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Stephanie Sutton was an assistant editor at Pharmaceutical Technology Europe.
Industry analysts have highlighted the pharma industry's high rate of Phase III drug terminations and significantly reduced R&D spending.
Data has highlighted the pharma industry’s high rate of Phase III drug terminations and significantly reduced research and development (R&D) spending. According with Thomson Reuters, 2008–2010 saw more than double the number of Phase III terminations compared to 2005–2007, while pharmaceutical R&D spend, in general, hit a three-year low in 2010. The information has been published in the 2011 edition of the Pharmaceutical R&D Factbook, compiled by Thomson Reuters’ CMR International unit. A press statement from Thomson Reuters also added that the clinical trials dropout rate is at “unsustainable levels.”
More than 50 Phase III trials were terminated in 2010 and the number of drugs entering Phase III also fell by 55%. It’s not just the final hurdle that drugs are failing at either; the number of drugs entering Phase I and Phase II trials also fell by 47% and 53% respectively in 2010 compared with previous years. Overall, spending on pharmaceutical R&D in 2010 was estimated at $68 billion, compared with $70 billion in both 2008 and 2009. One of the only therapeutic areas seeing an increase in the number of potential new drugs is anticancer.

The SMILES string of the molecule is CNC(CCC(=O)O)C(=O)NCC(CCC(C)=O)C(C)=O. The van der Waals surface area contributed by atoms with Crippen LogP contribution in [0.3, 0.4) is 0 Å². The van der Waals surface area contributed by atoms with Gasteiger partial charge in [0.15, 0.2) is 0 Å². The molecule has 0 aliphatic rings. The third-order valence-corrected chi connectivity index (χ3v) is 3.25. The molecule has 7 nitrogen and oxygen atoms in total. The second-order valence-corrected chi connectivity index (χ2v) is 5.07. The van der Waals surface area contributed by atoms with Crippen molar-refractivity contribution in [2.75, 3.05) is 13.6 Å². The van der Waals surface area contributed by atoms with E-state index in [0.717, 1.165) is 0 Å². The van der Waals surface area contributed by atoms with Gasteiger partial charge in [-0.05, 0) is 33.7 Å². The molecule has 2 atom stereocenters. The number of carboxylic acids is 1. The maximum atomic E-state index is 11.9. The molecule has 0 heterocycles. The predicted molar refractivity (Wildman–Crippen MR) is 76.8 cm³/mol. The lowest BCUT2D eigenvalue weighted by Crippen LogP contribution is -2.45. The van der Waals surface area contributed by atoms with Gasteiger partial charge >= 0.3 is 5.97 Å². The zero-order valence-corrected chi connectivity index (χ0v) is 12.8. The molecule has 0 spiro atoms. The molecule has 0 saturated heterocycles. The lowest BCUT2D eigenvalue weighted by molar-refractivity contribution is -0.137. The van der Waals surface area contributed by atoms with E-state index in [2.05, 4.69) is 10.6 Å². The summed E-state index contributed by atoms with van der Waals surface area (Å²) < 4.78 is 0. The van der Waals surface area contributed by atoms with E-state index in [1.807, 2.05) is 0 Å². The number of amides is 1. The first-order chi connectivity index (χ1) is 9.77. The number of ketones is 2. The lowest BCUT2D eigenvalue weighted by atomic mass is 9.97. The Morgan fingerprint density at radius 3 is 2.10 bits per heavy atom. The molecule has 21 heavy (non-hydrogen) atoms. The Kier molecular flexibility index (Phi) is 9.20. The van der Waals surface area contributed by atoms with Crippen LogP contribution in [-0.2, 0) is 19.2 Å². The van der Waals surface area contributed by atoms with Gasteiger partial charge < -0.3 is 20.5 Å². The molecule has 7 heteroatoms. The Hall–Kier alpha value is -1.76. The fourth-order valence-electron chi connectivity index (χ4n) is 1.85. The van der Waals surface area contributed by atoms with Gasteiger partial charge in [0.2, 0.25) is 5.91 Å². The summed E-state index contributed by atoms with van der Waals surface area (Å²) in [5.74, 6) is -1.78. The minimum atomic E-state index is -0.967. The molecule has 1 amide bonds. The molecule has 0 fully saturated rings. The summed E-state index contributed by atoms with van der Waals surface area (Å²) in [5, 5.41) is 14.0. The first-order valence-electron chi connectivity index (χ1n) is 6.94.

“For the first time, drug companies are reducing costs in their R&D [organizations] and I believe we will see that trend continue,” Hans Poulsen, head of life sciences consulting at Thomson Reuters, explained in a news release.
The release added that the decrease in R&D expenditure reflects the growing disillusionment with poor returns on pharmaceutical R&D, and stated, “Disappointing research productivity is arguably the biggest single factor behind the declining valuations of the sector over the past decade.”
According to the Factbook, more than 110 drugs will lose patent exclusivity in the US, including 14 blockbuster products. Many companies have adopted strategies geared towards in-licensing or acquiring compounds, but self-originated drugs have a 20% higher chance of making it to market.
“High failure rates continue to be of great concern to the industry and this is compounded by the decrease in NMEs,” Phil Miller, product director at Thomson Reuters, said in a press release. “The strategy of Big Pharma to in-license more drugs for development does not appear to be paying off at present. An earlier focus on clearing out weak drug candidates will be instrumental to successfully progressing drugs to market.”